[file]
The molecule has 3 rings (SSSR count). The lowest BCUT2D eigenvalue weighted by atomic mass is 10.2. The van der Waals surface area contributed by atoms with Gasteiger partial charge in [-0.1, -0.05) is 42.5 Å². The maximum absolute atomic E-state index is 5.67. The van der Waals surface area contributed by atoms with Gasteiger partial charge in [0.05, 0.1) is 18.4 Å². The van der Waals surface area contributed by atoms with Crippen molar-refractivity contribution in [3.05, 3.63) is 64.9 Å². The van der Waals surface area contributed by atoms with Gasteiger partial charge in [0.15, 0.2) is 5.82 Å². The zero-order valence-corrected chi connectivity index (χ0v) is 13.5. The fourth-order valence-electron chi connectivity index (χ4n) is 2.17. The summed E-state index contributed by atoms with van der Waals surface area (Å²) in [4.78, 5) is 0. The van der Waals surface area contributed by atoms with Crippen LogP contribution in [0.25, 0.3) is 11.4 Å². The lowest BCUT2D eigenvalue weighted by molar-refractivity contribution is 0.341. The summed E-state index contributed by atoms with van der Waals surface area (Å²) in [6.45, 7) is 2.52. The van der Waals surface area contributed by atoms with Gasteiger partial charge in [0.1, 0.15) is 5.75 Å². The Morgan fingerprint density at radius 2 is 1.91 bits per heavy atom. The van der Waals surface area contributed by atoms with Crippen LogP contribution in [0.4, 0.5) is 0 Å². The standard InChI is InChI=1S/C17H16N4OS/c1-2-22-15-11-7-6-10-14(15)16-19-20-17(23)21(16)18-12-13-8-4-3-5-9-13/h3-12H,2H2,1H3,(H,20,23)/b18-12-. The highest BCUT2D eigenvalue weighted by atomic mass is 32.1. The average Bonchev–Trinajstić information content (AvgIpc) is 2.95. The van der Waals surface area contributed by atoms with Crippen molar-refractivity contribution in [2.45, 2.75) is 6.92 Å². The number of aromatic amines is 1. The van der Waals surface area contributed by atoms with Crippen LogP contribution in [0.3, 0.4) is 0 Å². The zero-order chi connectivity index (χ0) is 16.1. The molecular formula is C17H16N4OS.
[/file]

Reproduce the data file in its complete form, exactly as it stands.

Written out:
The molecule has 3 rings (SSSR count). The lowest BCUT2D eigenvalue weighted by atomic mass is 10.2. The van der Waals surface area contributed by atoms with Gasteiger partial charge in [-0.1, -0.05) is 42.5 Å². The maximum absolute atomic E-state index is 5.67. The van der Waals surface area contributed by atoms with Gasteiger partial charge in [0.05, 0.1) is 18.4 Å². The van der Waals surface area contributed by atoms with Crippen molar-refractivity contribution in [3.05, 3.63) is 64.9 Å². The van der Waals surface area contributed by atoms with Gasteiger partial charge in [0.15, 0.2) is 5.82 Å². The zero-order valence-corrected chi connectivity index (χ0v) is 13.5. The fourth-order valence-electron chi connectivity index (χ4n) is 2.17. The summed E-state index contributed by atoms with van der Waals surface area (Å²) in [4.78, 5) is 0. The van der Waals surface area contributed by atoms with Crippen LogP contribution in [0.25, 0.3) is 11.4 Å². The lowest BCUT2D eigenvalue weighted by molar-refractivity contribution is 0.341. The summed E-state index contributed by atoms with van der Waals surface area (Å²) in [6.45, 7) is 2.52. The van der Waals surface area contributed by atoms with Gasteiger partial charge in [0.1, 0.15) is 5.75 Å². The Morgan fingerprint density at radius 2 is 1.91 bits per heavy atom. The van der Waals surface area contributed by atoms with Crippen LogP contribution in [0.4, 0.5) is 0 Å². The standard InChI is InChI=1S/C17H16N4OS/c1-2-22-15-11-7-6-10-14(15)16-19-20-17(23)21(16)18-12-13-8-4-3-5-9-13/h3-12H,2H2,1H3,(H,20,23)/b18-12-. The highest BCUT2D eigenvalue weighted by atomic mass is 32.1. The average Bonchev–Trinajstić information content (AvgIpc) is 2.95. The van der Waals surface area contributed by atoms with Crippen molar-refractivity contribution in [2.45, 2.75) is 6.92 Å². The number of aromatic amines is 1. The van der Waals surface area contributed by atoms with Crippen LogP contribution in [0.3, 0.4) is 0 Å². The zero-order chi connectivity index (χ0) is 16.1. The molecular formula is C17H16N4OS.